Treatment of Epstein-Barr virus-associated hemophagocytic lymphohistiocytosis (EBV-HLH) in young adults: a report from the HLH study center

Shinsaku Imashuku, Kikuko Kuriyama, Rika Sakai, Yoshitaka Nakao, Shin-ichi Masuda, Norimasa Yasuda, Fumio Kawano, Kimikazu Yakushijin, Akiko Miyagawa, Taisei Nakao, Tomoko Teramura, Yasuhiro Tabata, Akira Morimoto, Shigeyoshi Hibi
Medical and Pediatric Oncology 2003, 41 (2): 103-9

BACKGROUND: Epstein-Barr virus-associated hemophagocytic lymphohistiocytosis (EBV-HLH), also known as EBV-associated hemophagocytic syndrome, develops mostly in children and young adults and may be fatal. Early etoposide treatment has been confirmed to be effective in children. However, it is unclear whether the same treatment is useful in adults.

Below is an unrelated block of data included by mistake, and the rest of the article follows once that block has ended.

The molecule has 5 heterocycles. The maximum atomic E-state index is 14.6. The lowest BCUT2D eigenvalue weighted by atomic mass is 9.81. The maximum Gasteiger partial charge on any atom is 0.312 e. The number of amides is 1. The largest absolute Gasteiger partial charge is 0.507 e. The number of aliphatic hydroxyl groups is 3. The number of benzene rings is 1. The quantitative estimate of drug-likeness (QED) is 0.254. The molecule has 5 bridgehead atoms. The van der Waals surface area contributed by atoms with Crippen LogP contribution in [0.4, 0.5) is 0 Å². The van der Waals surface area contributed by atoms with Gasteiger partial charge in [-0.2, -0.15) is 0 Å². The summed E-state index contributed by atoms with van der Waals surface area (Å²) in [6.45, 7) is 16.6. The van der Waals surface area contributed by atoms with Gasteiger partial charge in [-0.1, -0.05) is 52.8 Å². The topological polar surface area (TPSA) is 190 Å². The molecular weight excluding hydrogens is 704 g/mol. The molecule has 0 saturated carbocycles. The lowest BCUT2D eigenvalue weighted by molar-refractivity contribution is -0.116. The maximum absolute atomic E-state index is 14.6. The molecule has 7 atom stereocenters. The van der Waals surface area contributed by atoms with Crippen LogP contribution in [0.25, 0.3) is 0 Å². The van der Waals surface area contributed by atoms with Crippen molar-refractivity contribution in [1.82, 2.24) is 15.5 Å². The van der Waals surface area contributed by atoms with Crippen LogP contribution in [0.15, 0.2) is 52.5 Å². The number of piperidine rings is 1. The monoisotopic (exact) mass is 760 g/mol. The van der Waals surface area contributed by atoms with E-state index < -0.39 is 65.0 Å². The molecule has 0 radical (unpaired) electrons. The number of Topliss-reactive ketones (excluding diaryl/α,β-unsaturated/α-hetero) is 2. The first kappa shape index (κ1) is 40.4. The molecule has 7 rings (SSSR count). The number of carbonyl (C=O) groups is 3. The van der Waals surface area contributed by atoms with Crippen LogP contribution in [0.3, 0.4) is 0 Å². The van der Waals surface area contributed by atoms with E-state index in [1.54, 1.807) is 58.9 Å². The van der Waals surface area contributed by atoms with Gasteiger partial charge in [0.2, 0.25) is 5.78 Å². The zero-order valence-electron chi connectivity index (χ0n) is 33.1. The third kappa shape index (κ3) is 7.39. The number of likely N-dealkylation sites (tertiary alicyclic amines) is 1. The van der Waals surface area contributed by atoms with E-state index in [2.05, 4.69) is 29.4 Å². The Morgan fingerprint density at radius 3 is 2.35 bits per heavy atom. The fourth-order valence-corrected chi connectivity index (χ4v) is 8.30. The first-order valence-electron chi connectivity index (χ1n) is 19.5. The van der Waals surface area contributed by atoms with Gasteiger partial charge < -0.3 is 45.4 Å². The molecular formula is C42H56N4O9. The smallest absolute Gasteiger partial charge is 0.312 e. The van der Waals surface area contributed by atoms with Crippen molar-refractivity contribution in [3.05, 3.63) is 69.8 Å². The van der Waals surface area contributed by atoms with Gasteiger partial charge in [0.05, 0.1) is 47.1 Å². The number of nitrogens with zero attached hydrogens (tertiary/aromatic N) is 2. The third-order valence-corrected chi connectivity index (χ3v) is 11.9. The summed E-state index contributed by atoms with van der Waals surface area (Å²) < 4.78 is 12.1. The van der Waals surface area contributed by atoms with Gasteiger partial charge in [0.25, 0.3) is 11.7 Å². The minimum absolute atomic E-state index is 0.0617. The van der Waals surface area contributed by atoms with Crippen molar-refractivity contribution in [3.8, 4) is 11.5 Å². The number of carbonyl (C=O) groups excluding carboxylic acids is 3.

PROCEDURE: To assess whether etoposide is effective in treating young adult cases, we retrospectively studied the therapeutic measures taken and outcomes in 20 young adult cases of EBV-HLH. Eleven cases were registered in our HLH study center in Kyoto and nine derived from the literature. The patients were between 17 and 33 years old and eight were males. The influence of gender, cell lineage (T- or natural killer-), EBV serology pattern, jaundice and treatment on the outcome was assessed.

RESULTS AND CONCLUSIONS: Patients receiving etoposide within four weeks after diagnosis had a good prognosis as five of the seven patients survived compared to one of 13 not treated with etoposide or treated late (chi-square test for survival, P = 0.0095). The Kaplan-Meier analysis showed the 2.5-year survival of 85.7 +/- 13.2% in the early etoposide-treated patients, compared to 10.3 +/- 9.4% in the remaining patients (log-rank test, P = 0.0141). Thus, early etoposide treatment is effective in treating EBV-HLH in young adults as well as in children.

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